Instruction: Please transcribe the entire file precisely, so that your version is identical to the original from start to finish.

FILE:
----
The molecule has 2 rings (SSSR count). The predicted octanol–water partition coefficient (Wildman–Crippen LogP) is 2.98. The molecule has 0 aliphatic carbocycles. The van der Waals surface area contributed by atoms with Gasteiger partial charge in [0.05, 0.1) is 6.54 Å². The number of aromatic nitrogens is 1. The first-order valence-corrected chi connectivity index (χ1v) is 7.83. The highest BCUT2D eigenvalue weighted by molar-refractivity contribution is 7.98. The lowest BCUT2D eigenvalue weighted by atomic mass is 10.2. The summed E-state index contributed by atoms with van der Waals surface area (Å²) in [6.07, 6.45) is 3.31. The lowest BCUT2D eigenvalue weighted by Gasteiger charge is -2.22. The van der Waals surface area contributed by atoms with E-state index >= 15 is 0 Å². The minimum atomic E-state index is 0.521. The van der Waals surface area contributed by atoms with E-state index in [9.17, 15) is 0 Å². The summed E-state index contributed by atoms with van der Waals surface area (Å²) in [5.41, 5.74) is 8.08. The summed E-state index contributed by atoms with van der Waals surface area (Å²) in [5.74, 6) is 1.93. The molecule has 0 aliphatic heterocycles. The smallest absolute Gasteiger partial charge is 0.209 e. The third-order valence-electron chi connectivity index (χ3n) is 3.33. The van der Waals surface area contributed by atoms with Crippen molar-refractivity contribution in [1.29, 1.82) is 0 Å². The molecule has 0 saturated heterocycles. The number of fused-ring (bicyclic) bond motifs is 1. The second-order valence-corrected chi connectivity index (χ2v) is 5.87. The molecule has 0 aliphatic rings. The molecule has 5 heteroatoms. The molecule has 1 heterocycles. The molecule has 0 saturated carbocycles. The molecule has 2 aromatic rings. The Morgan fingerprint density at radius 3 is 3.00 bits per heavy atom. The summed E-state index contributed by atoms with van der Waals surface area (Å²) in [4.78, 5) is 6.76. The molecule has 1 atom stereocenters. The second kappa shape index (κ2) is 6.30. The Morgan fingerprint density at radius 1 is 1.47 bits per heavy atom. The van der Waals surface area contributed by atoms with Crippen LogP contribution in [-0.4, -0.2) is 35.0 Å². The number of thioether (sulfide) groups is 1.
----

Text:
The molecule has 2 rings (SSSR count). The predicted octanol–water partition coefficient (Wildman–Crippen LogP) is 2.98. The molecule has 0 aliphatic carbocycles. The van der Waals surface area contributed by atoms with Gasteiger partial charge in [0.05, 0.1) is 6.54 Å². The number of aromatic nitrogens is 1. The first-order valence-corrected chi connectivity index (χ1v) is 7.83. The highest BCUT2D eigenvalue weighted by molar-refractivity contribution is 7.98. The lowest BCUT2D eigenvalue weighted by atomic mass is 10.2. The summed E-state index contributed by atoms with van der Waals surface area (Å²) in [6.07, 6.45) is 3.31. The lowest BCUT2D eigenvalue weighted by Gasteiger charge is -2.22. The van der Waals surface area contributed by atoms with E-state index >= 15 is 0 Å². The minimum atomic E-state index is 0.521. The van der Waals surface area contributed by atoms with E-state index in [9.17, 15) is 0 Å². The summed E-state index contributed by atoms with van der Waals surface area (Å²) in [5.41, 5.74) is 8.08. The summed E-state index contributed by atoms with van der Waals surface area (Å²) in [5.74, 6) is 1.93. The molecule has 0 aliphatic heterocycles. The smallest absolute Gasteiger partial charge is 0.209 e. The third-order valence-electron chi connectivity index (χ3n) is 3.33. The van der Waals surface area contributed by atoms with Crippen molar-refractivity contribution in [1.29, 1.82) is 0 Å². The molecule has 0 saturated heterocycles. The number of fused-ring (bicyclic) bond motifs is 1. The second-order valence-corrected chi connectivity index (χ2v) is 5.87. The molecule has 0 aliphatic rings. The molecule has 5 heteroatoms. The molecule has 1 heterocycles. The molecule has 0 saturated carbocycles. The molecule has 2 aromatic rings. The Morgan fingerprint density at radius 3 is 3.00 bits per heavy atom. The summed E-state index contributed by atoms with van der Waals surface area (Å²) in [4.78, 5) is 6.76. The molecule has 1 atom stereocenters. The second kappa shape index (κ2) is 6.30. The Morgan fingerprint density at radius 1 is 1.47 bits per heavy atom. The van der Waals surface area contributed by atoms with Crippen LogP contribution in [-0.4, -0.2) is 35.0 Å². The number of thioether (sulfide) groups is 1.